Water Pollution in Iowa

What is it?

Water pollution is everywhere. It is caused when excess soil, bacteria, or nutrients from fertilizer and manure gets deposited into rivers, lakes and ground water. Can you imagine drinking water with animal poop in it? You probably already are. There are two types of Water pollution, Watershed pollution and Nonpoint pollution. Watershed pollution, as explained above, happens when rainfall or melted snow washes over land and picks up pollutants from the ground. The polluted water then deposits itself into streams, lakes and ultimately drinking water. Nonpoint pollution is responsible for putting sediments into our drinking water.

This Must Stop!

Increasing Water Quality

About 15% of the nation receives drinking water from private wells, others get water from local springs, rainwater found in cisterns, or even a livestock water tank! that kind of water is not approved by experts so there is no way to tell what long term effects this water has. Be a health advocate and make sure the water you and your family are drinking is safe!

Expert Opinions

Steve Wing, an epidemiologist at the University of North Carolina says "Pork is cheap and cheap to produce in large factories because they don't pay for cleaning up the Des Moines water supply and they don't pay for the asthma neighbors get, they don't pay for polluting downstream water that used to be potable and they don't pay for the loss of property values." This Quote highlights how cruel and heartless people can be. They are willing to poison hundreds of people just to make a quick buck. The factory owners need to be charged for the damages they are causing, then maybe this will stop.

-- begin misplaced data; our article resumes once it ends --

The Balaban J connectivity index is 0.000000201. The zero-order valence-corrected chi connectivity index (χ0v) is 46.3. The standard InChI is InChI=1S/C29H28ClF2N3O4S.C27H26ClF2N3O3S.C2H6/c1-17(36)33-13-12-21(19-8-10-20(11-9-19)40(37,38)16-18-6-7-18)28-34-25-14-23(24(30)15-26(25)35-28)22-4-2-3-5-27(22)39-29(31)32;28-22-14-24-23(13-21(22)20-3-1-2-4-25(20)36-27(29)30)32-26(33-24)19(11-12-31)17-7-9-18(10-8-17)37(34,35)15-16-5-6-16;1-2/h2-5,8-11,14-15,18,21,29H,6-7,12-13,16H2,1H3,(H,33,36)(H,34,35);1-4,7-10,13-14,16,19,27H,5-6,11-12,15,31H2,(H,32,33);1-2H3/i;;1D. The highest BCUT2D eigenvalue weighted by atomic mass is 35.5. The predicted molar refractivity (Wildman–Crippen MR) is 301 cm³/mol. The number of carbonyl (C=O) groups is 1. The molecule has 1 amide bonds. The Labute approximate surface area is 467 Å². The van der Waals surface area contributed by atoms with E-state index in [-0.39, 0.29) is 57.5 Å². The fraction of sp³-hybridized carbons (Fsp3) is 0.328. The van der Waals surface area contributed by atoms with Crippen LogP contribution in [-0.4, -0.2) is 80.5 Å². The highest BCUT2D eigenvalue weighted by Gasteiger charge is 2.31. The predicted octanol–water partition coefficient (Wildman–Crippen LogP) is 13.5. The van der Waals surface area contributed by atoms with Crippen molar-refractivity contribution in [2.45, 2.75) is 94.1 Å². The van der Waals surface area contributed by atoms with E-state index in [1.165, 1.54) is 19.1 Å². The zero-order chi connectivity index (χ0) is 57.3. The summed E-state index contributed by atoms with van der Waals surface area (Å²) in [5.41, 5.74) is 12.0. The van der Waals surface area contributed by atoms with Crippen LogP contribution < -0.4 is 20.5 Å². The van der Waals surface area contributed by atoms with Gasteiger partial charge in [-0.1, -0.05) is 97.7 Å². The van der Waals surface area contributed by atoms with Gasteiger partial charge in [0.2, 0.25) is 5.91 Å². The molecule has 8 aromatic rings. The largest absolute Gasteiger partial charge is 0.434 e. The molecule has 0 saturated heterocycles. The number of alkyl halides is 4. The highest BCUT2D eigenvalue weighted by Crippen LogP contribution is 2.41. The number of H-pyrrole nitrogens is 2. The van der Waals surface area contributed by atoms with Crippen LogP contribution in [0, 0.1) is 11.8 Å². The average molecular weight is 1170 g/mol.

Works Cited

"Data Collection to Support Valuing Water Pollution Reductions in Midwestern Lake Ecosystems." - Research Funding. N.p., 16 Apr. 2015. Web. 06 Apr. 2015.

Hopkins, Steve. "Watershed Pollution." Watershed Pollution. N.p., n.d. Web. 08 Apr. 2015.

Pitt, David. "Pollution Concerns Heighten Hog Conflicts." Des Moines Register. Rick Green, 16 Feb. 2015. Web. 10 Apr. 2015.

"Promoting Clean Water for Health." Centers for Disease Control and Prevention. Centers for Disease Control and Prevention, 13 Jan. 2012. Web. 08 Apr. 2015.

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